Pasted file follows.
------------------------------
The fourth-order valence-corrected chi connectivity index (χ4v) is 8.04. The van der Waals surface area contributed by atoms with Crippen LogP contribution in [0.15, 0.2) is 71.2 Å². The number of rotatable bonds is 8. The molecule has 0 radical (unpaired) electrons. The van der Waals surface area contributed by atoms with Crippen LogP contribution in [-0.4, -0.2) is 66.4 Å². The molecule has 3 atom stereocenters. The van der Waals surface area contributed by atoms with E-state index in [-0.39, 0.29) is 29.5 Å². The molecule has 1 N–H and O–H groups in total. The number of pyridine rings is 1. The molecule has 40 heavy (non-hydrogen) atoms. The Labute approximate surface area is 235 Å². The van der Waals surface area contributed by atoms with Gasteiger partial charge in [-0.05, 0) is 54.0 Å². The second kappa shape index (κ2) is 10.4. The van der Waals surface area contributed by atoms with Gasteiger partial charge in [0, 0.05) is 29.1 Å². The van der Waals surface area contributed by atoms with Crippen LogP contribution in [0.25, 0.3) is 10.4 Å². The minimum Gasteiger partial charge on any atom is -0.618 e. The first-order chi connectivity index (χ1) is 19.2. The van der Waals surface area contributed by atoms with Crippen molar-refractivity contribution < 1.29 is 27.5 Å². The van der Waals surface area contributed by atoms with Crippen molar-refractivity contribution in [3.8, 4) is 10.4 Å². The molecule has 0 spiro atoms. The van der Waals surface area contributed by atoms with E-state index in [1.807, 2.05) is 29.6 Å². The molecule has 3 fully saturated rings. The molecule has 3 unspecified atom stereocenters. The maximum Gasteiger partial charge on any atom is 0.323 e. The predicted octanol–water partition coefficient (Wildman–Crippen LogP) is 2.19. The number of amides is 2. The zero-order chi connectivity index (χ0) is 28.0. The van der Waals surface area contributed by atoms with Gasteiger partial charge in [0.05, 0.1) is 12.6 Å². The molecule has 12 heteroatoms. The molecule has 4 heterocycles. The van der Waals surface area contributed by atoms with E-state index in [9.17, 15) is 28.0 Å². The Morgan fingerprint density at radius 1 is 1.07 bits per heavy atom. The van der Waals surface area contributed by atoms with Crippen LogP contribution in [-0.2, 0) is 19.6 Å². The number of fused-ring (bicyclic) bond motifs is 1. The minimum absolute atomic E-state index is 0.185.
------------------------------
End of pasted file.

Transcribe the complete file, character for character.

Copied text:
The fourth-order valence-corrected chi connectivity index (χ4v) is 8.04. The van der Waals surface area contributed by atoms with Crippen LogP contribution in [0.15, 0.2) is 71.2 Å². The number of rotatable bonds is 8. The molecule has 0 radical (unpaired) electrons. The van der Waals surface area contributed by atoms with Crippen LogP contribution in [-0.4, -0.2) is 66.4 Å². The molecule has 3 atom stereocenters. The van der Waals surface area contributed by atoms with E-state index in [-0.39, 0.29) is 29.5 Å². The molecule has 1 N–H and O–H groups in total. The number of pyridine rings is 1. The molecule has 40 heavy (non-hydrogen) atoms. The Labute approximate surface area is 235 Å². The van der Waals surface area contributed by atoms with Gasteiger partial charge in [-0.05, 0) is 54.0 Å². The second kappa shape index (κ2) is 10.4. The van der Waals surface area contributed by atoms with Gasteiger partial charge in [0, 0.05) is 29.1 Å². The van der Waals surface area contributed by atoms with Crippen LogP contribution in [0.25, 0.3) is 10.4 Å². The minimum Gasteiger partial charge on any atom is -0.618 e. The first-order chi connectivity index (χ1) is 19.2. The van der Waals surface area contributed by atoms with Crippen molar-refractivity contribution < 1.29 is 27.5 Å². The van der Waals surface area contributed by atoms with Crippen molar-refractivity contribution in [3.8, 4) is 10.4 Å². The molecule has 0 spiro atoms. The van der Waals surface area contributed by atoms with E-state index in [1.807, 2.05) is 29.6 Å². The molecule has 3 fully saturated rings. The molecule has 3 unspecified atom stereocenters. The maximum Gasteiger partial charge on any atom is 0.323 e. The predicted octanol–water partition coefficient (Wildman–Crippen LogP) is 2.19. The number of amides is 2. The zero-order chi connectivity index (χ0) is 28.0. The van der Waals surface area contributed by atoms with Gasteiger partial charge in [0.05, 0.1) is 12.6 Å². The molecule has 12 heteroatoms. The molecule has 4 heterocycles. The van der Waals surface area contributed by atoms with E-state index in [9.17, 15) is 28.0 Å². The Morgan fingerprint density at radius 1 is 1.07 bits per heavy atom. The van der Waals surface area contributed by atoms with Crippen LogP contribution in [-0.2, 0) is 19.6 Å². The number of fused-ring (bicyclic) bond motifs is 1. The minimum absolute atomic E-state index is 0.185.